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August 20, 2008

Big Three Block Iran Attack


by William O. Beeman

The United States is in a huge foreign policy muddle in the Middle East. It wants to dominate and control Iran, but it requires the support of the world community to accomplish its aims. Diplomacy and sanctions require only a low level of support. On the other hand, to launch a military attack or green-light one by Israel, the United States needs far more backing.

This support does not appear to exist, and recent U.S. foreign policy actions are eroding that support even further. The Israeli newspaper Ha'aretz reported on Aug. 13 that the United States refused to give the go-ahead to Israeli attacks on Iran's nuclear facilities in talks between Secretary of Defense Robert Gates and Israeli Defense Minister Ehud Barak. Could it be that the Bush administration finally knows when it is licked?

Israeli officials acknowledge that it would be difficult to launch such an attack without approval from Russia, China, and India, something that the United States would have to lobby those nations to achieve. The chances at present are extremely slim that any of the three will acquiesce.

U.S. condemnation of Russia's military action to defend the breakaway region of South Ossetia, combined with the determination of the Bush administration to install missile systems in Poland and the Czech Republic, virtually guarantee that Russia will not do anything to help the United States foment more violence in its neighborhood.

Beijing owns much of the U.S. debt, continues to be one of Tehran's largest trade partners, and is not about to be dictated to by Washington. India has defied the United States by entering into a pipeline deal with Iran. Exhaustive three-year nuclear treaty negotiations between the United States and India are utterly stalled. If the treaty is not presented to Congress in September, it will be dead.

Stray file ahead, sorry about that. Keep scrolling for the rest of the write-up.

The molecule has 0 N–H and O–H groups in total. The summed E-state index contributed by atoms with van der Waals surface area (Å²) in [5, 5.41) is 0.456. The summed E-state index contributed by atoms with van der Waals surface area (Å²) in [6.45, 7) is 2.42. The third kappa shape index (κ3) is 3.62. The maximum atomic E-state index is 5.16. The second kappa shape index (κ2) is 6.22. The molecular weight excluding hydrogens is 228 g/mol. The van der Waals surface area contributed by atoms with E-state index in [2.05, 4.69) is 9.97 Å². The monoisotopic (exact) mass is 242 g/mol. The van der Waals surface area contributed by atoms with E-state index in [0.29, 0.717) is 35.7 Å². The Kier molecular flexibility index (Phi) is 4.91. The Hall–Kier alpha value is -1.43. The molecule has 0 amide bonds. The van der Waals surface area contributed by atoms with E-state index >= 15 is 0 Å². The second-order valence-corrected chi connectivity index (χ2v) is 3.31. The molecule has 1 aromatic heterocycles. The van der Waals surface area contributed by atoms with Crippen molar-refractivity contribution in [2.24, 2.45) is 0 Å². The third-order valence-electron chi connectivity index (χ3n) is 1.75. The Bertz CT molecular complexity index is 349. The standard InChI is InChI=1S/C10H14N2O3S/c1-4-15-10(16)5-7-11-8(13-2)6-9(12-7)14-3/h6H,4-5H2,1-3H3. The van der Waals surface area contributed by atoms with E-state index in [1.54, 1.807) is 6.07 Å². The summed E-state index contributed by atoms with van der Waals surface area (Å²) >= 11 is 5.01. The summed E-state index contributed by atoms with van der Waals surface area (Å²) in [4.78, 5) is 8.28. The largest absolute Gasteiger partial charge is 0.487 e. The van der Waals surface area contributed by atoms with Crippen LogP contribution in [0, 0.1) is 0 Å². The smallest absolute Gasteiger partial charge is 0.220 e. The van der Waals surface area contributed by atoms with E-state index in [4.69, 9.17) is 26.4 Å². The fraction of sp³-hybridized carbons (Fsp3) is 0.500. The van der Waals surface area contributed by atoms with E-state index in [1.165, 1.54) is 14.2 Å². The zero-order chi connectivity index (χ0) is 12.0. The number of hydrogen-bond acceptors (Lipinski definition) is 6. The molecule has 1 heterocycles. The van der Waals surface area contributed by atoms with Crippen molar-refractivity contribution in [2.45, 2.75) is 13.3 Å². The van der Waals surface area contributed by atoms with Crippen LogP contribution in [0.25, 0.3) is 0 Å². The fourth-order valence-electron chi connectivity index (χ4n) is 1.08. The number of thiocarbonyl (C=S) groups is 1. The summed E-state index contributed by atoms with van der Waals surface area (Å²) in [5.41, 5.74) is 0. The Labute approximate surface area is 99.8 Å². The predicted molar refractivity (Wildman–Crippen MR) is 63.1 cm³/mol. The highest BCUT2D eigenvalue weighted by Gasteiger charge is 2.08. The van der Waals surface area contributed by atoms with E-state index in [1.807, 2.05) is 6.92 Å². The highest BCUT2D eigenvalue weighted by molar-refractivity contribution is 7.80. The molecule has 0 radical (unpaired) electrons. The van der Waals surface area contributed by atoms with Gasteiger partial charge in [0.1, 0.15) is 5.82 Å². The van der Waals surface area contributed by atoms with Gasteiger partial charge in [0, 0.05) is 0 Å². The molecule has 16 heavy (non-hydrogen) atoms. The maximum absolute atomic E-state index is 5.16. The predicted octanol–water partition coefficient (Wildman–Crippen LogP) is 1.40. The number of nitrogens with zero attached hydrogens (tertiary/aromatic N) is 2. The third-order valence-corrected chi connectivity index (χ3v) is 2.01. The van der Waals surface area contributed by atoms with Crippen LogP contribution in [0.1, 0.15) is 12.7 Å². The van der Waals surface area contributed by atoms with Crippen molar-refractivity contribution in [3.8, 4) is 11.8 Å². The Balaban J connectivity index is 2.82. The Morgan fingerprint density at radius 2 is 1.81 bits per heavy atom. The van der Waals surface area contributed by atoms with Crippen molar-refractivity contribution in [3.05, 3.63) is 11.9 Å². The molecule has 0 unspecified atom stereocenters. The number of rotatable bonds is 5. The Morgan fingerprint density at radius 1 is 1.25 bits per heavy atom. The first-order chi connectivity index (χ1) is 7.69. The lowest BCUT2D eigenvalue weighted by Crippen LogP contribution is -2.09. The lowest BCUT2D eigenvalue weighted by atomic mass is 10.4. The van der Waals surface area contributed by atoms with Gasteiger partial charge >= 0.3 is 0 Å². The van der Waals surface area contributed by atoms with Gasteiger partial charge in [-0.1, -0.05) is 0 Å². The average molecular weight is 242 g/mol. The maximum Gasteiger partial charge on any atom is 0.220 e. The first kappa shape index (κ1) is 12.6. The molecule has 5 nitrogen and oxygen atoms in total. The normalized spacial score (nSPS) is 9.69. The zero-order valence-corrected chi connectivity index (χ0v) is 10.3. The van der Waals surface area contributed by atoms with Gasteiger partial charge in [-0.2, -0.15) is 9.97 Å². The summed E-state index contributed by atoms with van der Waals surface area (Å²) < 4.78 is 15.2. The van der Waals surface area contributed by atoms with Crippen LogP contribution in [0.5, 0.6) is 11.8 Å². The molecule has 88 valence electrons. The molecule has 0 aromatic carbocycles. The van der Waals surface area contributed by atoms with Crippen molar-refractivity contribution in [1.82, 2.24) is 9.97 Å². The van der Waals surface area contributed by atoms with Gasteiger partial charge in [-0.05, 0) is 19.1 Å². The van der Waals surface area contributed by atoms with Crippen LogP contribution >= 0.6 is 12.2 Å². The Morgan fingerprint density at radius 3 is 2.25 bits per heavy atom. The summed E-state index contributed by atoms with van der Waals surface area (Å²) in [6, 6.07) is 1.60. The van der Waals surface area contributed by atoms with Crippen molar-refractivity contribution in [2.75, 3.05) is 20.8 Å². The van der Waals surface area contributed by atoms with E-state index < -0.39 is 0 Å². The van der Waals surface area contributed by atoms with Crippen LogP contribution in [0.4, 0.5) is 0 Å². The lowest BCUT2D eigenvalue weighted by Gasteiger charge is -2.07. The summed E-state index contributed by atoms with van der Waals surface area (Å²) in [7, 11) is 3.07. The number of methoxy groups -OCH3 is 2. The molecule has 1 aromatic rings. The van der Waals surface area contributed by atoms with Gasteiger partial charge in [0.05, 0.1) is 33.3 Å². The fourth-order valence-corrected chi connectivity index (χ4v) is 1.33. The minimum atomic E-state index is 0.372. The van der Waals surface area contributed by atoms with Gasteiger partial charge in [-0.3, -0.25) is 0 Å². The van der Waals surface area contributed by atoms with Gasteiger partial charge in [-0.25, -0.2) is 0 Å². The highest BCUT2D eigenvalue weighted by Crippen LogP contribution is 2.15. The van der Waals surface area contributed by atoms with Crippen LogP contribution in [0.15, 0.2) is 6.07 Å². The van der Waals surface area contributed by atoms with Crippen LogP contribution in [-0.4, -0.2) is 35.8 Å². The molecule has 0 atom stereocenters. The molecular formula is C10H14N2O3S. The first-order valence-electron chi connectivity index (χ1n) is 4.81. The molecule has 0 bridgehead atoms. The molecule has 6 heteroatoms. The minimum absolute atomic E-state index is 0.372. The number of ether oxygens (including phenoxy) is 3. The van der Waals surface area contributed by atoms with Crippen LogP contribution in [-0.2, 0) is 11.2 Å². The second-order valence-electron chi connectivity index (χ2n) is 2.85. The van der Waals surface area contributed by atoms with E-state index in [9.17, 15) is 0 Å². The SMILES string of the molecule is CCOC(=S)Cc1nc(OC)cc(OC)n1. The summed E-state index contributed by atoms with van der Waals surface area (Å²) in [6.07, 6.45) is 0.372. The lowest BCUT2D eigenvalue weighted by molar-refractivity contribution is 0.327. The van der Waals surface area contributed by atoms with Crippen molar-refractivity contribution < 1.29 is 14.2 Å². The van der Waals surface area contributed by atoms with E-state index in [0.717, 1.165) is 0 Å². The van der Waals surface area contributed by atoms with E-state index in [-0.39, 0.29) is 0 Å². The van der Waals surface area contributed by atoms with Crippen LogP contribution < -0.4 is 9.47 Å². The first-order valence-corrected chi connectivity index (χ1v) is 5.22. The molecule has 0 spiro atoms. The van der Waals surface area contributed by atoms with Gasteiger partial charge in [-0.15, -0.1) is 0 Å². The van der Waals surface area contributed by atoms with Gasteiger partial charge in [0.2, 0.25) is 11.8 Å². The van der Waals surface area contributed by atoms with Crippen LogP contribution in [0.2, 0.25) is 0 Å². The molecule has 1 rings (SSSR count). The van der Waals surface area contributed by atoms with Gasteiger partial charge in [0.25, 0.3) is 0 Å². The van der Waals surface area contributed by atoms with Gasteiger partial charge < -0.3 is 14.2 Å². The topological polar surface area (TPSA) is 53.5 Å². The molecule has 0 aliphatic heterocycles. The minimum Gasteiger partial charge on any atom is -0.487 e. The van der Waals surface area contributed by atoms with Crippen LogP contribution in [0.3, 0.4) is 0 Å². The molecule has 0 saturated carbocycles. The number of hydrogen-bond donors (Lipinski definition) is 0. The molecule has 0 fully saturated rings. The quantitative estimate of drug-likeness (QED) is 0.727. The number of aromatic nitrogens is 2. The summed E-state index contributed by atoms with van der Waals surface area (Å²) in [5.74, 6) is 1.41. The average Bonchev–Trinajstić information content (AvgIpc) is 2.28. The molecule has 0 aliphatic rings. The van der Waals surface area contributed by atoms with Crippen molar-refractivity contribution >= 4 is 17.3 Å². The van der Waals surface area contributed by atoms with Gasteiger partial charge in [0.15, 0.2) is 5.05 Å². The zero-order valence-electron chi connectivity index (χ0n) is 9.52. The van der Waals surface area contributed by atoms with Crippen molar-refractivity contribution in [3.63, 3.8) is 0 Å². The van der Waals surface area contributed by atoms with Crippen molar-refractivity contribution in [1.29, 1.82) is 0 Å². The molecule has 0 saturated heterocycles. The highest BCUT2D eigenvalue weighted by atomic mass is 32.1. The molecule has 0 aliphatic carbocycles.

Russia and China have repeatedly said that they see no nuclear weapons danger in Iran. Besides the tension over the pending treaty with the United States, India has little to say, since it is not a signatory to the Nuclear Non-Proliferation Treaty, as Iran is. The skepticism of these nations is yet another reason why support for an Iranian attack is evaporating.

So the Bush administration is hoisted with its own petard. Whatever the more hawkish denizens of Washington want to do to Iran, they are not going to get the international support necessary for their desired action.

The most obvious alternative for the United States is to engage with Iran diplomatically. This is particularly difficult for the Bush administration because of its carefully burnished tough-guy approach. When Undersecretary of State for Political Affairs William J. Burns merely appeared at the negotiating table with European Union members and Iran for the first time, the right-wing media reaction was swift and vitriolic. Critics on the right, including two editorials in one week on the conservative Wall Street Journal editorial page, accused the Bush administration of "capitulation" to Iran.

Nevertheless, international conditions with Russian, China, and India may force expansion of this diplomatic approach, regardless of right-wing reaction.

The irony is that talking to Iran could be easy if the Bush administration would just relax. All the Iranians want for real talks to begin is to be treated as equals at the negotiating table, and to start the talks with no preconditions. This, too, is what Russia, India, and China want not only for Iran, but for themselves as well.

The Bush crowd, however, is determined to patronize and insult everyone. During the current conflict in Georgia, Washington has implied that Russia is "not yet" part of the international community. The Bush administration coerced and threatened India over its nuclear program and the oil pipeline deal with Iran. China has been treated somewhat more gently, but the Chinese, too, chafe at criticisms of their environmental record, politics toward Tibet, and international dealings in the Sudan and elsewhere, which they see as hypocritical and intrusive.

When it comes to Iran, all three countries have signaled that they've had enough of Washington's bullying. If, however, the United States decides to treat Iran with mutual respect at the negotiating table, it might discover not only a way out of the impasse in the Middle East but improved relations with other key countries around the world.

Reprinted courtesy of Foreign Policy in Focus.

 

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William O. Beeman is professor and chair of the department of anthropology at the University of Minnesota, Minneapolis. He is president of the Middle East Section of the American Anthropological Association and the author, most recently, of The "Great Satan" vs. the "Mad Mullahs": How the United States and Iran Demonize Each Other.

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